“You’ll show people what you can do, and you’ll learn a lot of skills serving on committees,” she said.
3. Never stop learning.
A master’s degree in nursing administration helped hone Breslin’s budgeting, analyzation, presentation and human resource skills, but she also took advantage of leadership and development programs offered by her employers. She completed a weekend nurse executive certificate program at Villanova University. A leadership program through Ascension Health in St. Louis showed Breslin new ways to respect and value co-workers.
“You need to have a good moral compass, to do what’s right and expect that from others to lead well,” she said.
Breslin just earned a DNP degree from the University of South Alabama. “I’m finished with school, finally, but you’re never finished with your education.”
After earning a master’s degree in nursing administration, Margolis completed a certificate in executive management for health care delivery from Harvard Business School.
“In 2005 I was fortunate to be chosen for the Woodruff Leadership Academy and to have John Fox (CEO of Emory Healthcare) as my mentor,” she said. “To be constantly learning is the key to success in any job.”
Austin earned a nurse practitioner’s degree with a goal of becoming the best hospital nurse that she could. As an administrator, she never passes up leadership conferences or Webinars, but she has gotten some of her best lessons from watching other leaders in the trenches.
“I watched how they developed people and built teams and used it to create my own style. If you want to lead, find a mentor, watch and ask questions,” Austin said.
4. Expect challenges and change.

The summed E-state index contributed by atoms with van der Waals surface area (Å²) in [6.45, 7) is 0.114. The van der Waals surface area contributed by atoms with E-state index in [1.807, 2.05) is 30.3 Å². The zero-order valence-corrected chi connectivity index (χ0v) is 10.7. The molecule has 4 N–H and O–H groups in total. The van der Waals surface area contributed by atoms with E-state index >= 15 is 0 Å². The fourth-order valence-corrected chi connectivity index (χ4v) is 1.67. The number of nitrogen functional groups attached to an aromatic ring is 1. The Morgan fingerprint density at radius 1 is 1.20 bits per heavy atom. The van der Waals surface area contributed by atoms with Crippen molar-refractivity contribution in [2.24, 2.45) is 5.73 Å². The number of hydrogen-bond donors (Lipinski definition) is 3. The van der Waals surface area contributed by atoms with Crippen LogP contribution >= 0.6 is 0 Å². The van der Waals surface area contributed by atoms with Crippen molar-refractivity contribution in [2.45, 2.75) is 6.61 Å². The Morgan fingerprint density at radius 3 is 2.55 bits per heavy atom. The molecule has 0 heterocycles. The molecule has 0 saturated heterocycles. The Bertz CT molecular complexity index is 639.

“Health care is in flux and it’s challenging to set priorities in a long laundry list of things that need to be accomplished,” Austin said. “You have to be strategic because you can’t do it all.”
Regulatory oversight and financial challenges make health care a tough field to navigate, Breslin said. “Managing to keep the oversight and financial issues in line with delivering high-quality, safe care is a balancing act that goes on all the time.”
Changes in reimbursement and insurance coverage have every hospital “tightening its belt and using all resources to the nth degree,” Margolis said.
A nursing shortage and implementing improved but more complex care models pose additional challenges.
“Change is a constant in health care management, and you have to learn to adapt to it quickly,” Margolis said.
5. Stay visible and accessible.
Soft skills and emotional intelligence are essential for nursing leaders. Listening, communicating clearly, respecting different viewpoints, soliciting feedback and building trust all can make a difference in what CNOs can accomplish.
To observe bedside care first hand, these three chief nurses visit floors regularly and go on rounds with nurses and patients. Margolis holds unit forums to educate staff and answer questions.
It takes “a collaborative spirit” to improve processes, Austin said. “People won’t follow you if you can’t listen and respect them. You have to know what’s going on and you aren’t going to learn that shut up in your office. I believe in honoring people where they are and partnering with others to get things done.”
6. Be open to feedback.
“You need to hear feedback and learn how to use it constructively,” Margolis said. “My biggest growth spurts as a leader have come when things haven’t gone well. You go back and look at every point along the way. You ask yourself what you might have done differently that would have changed the outcome.”